Mike Shanahan’s old team is fresh from a loss to Peyton Manning’s old team, so the Broncos are a unit to be very wary of. Manning is tearing up the secondary of just about every opponent he faces.
The Redskins will be underdogs, to say the least.
Below are three matchups crucial to the outcome of the game.
DeAngelo Hall vs. Wes Welker
So far this season, DeAngelo Hall has been assigned the task of covering the opposition’s best receiver. While some may opine that Demaryius Thomas deserves some of the accolades—and they’d be correct—it’s Wes Welker who has the capacity to kill Washington through the air.
Welker is averaging 10.8 yards per catch, which is actually slightly below his career average of 11.2. However, he’ll consistently find ways to get open and keep the Broncos moving, so the Redskins have to grant him a lot of respect.
DeAngelo Hall, nearing 30, is more thoughtful, still passionate and playing well for Redskins http://t.co/YvBeNaItUl— The Insider (@Insider) October 22, 2013
Hall has already shown that he can cover star receivers this year—he held Dez Bryant to five catches and 36 yards in Week 6—so he is the obvious man for the job here.
Washington’s defense is going to be under attack for a lot of the day.
This sort of pressure has sometimes led Hall to lose his cool and incur penalty flags. He cannot afford to do that at Mile High. If he can keep his frustrations in check, Welker will have to work very hard all game.
Julius Thomas vs. The Question Mark at Safety
With eight touchdown receptions this season, Welker and tight end Julius Thomas lead the Broncos. Crucially, they also lead the NFL. That shows you just how on-point the Denver offense has been this year.
True to form, Brandon Meriweather is unavailable when his team needs him most.
Following two helmet-to-helmet hits against Chicago in Week 7, the safety was suspended for two games. An appeal brought that down to one game, but that still leaves Washington short in the secondary for this week.
With Reed Doughty’s status unknown after a concussion, Thomas will be salivating at the prospect of this matchup. The tight end has proved himself to be the sort of game-changing spark the Broncos have been looking for since they lost Shannon Sharpe to retirement in 2004.
However, like so many other pass-catching tight ends, Thomas is a poor blocker, to the extent that he sometimes derails a Broncos drive. His touchdowns make up for it, obviously, but it's a weakness that Washington should look to exploit with creative blitzes.
Julius Thomas needs a lot of work as a blocker. He's a turnstile.— Cian Fahey (@Cianaf) October 21, 2013
The Redskins have re-signed Jordan Pugh and will be reluctant to start rookie Bacarri Rambo after he struggled in the early part of the season. E.J. Biggers played safety against Philadelphia but was poor and frequently beaten.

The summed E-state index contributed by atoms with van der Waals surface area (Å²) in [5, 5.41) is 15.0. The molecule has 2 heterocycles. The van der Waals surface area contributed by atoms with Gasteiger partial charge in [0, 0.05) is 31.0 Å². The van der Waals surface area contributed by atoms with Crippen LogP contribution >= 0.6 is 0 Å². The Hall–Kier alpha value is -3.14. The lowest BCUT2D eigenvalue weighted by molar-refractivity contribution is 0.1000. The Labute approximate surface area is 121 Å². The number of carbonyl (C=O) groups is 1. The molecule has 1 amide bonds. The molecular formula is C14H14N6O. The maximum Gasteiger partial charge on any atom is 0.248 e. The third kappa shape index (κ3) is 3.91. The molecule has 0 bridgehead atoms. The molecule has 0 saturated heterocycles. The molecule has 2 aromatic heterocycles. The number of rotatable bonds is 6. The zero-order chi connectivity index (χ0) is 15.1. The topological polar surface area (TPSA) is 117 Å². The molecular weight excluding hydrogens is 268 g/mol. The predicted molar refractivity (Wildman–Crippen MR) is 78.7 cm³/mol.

The coaches will not want to risk that experiment again.
The Redskins have Trenton Robinson and Jose Gumbs on the roster, but again will be reluctant to start them. The more likely option is that cornerback Josh Wilson will be asked to play safety, with Biggers replacing him at corner.
The key man here is Doughty.
If he recovers in time, Washington will be much better off. The safety is dependable and strong, which is exactly what the team needs right now. He has also been solid against the run, taking good angles and wrapping up tackles effectively.
If Thomas is to be contained, Doughty must be on the field.
Pass Rush vs. Peyton Manning
It’s a little generic, but if Washington is to get anything from this game, they have to force turnovers. The best way to do that is with constant pressure from the pass rush.
Both Ryan Kerrigan and Brian Orakpo have found success this year—although Kerrigan has been the more consistent of the two—and Manning’s passes noticeably lost some zip after the strip-sack by Robert Mathis in Week 7.
However, he’s never thrown the most perfect of balls, but still found incredible success.
Benjamin Hochman of The Denver Post tellingly quoted Manning’s post-game comments as the quarterback said, “I throw a lot of wobbly passes. I throw a lot of wobbly touchdowns, too.”
That quote sums it up perfectly.
Even if Manning has lost some velocity after the big play by Mathis—he also sat out practice on Wednesday with a sore ankle—his experience and impeccable timing on throws will cover that.
It’s absolutely vital that defensive coordinator Jim Haslett dials up the pressure on Manning from an early stage. Forcing turnovers will keep the defense fresh in the thin Colorado air, as well as giving the offense the chance to build on their 45-point haul against the Bears.
In a similar manner to the Redskins, the Broncos secondary has been poor. In fact, it’s Denver that can lay claim to ownership of the league’s worst pass defense.
It looks like a second-straight shootout for Washington—and against one of the greatest quarterbacks ever to play the game. Defensive pressure leading to turnovers is the best—some might say only—way to force a win in Week 8.
Indianapolis showed that the Broncos are not invincible. It’s a long shot, but it’s a mind-set that the Redskins players must maintain.